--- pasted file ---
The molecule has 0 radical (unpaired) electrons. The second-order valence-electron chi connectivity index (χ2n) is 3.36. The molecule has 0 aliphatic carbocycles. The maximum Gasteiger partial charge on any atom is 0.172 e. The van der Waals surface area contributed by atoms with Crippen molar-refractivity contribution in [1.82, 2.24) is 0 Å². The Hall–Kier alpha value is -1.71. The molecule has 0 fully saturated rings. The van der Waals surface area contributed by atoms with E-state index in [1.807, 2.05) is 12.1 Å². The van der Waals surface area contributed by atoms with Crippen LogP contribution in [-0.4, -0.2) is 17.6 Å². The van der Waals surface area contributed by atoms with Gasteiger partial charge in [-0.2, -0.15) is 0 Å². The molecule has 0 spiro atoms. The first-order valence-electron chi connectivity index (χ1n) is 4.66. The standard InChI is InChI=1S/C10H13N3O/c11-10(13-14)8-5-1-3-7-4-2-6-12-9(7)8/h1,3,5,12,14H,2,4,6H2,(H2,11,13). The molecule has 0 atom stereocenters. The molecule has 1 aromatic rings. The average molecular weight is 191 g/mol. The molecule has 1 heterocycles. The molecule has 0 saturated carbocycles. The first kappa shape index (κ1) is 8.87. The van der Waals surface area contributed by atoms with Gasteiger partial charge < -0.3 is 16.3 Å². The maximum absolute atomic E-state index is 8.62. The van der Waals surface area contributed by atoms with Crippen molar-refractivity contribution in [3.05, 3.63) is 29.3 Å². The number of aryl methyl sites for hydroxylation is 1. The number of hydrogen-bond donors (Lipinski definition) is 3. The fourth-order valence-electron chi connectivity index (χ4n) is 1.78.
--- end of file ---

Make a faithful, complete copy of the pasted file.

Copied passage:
The molecule has 0 radical (unpaired) electrons. The second-order valence-electron chi connectivity index (χ2n) is 3.36. The molecule has 0 aliphatic carbocycles. The maximum Gasteiger partial charge on any atom is 0.172 e. The van der Waals surface area contributed by atoms with Crippen molar-refractivity contribution in [1.82, 2.24) is 0 Å². The Hall–Kier alpha value is -1.71. The molecule has 0 fully saturated rings. The van der Waals surface area contributed by atoms with E-state index in [1.807, 2.05) is 12.1 Å². The van der Waals surface area contributed by atoms with Crippen LogP contribution in [-0.4, -0.2) is 17.6 Å². The van der Waals surface area contributed by atoms with Gasteiger partial charge in [-0.2, -0.15) is 0 Å². The molecule has 0 spiro atoms. The first-order valence-electron chi connectivity index (χ1n) is 4.66. The standard InChI is InChI=1S/C10H13N3O/c11-10(13-14)8-5-1-3-7-4-2-6-12-9(7)8/h1,3,5,12,14H,2,4,6H2,(H2,11,13). The molecule has 0 atom stereocenters. The molecule has 1 aromatic rings. The average molecular weight is 191 g/mol. The molecule has 1 heterocycles. The molecule has 0 saturated carbocycles. The first kappa shape index (κ1) is 8.87. The van der Waals surface area contributed by atoms with Gasteiger partial charge < -0.3 is 16.3 Å². The maximum absolute atomic E-state index is 8.62. The van der Waals surface area contributed by atoms with Crippen molar-refractivity contribution in [3.05, 3.63) is 29.3 Å². The number of aryl methyl sites for hydroxylation is 1. The number of hydrogen-bond donors (Lipinski definition) is 3. The fourth-order valence-electron chi connectivity index (χ4n) is 1.78.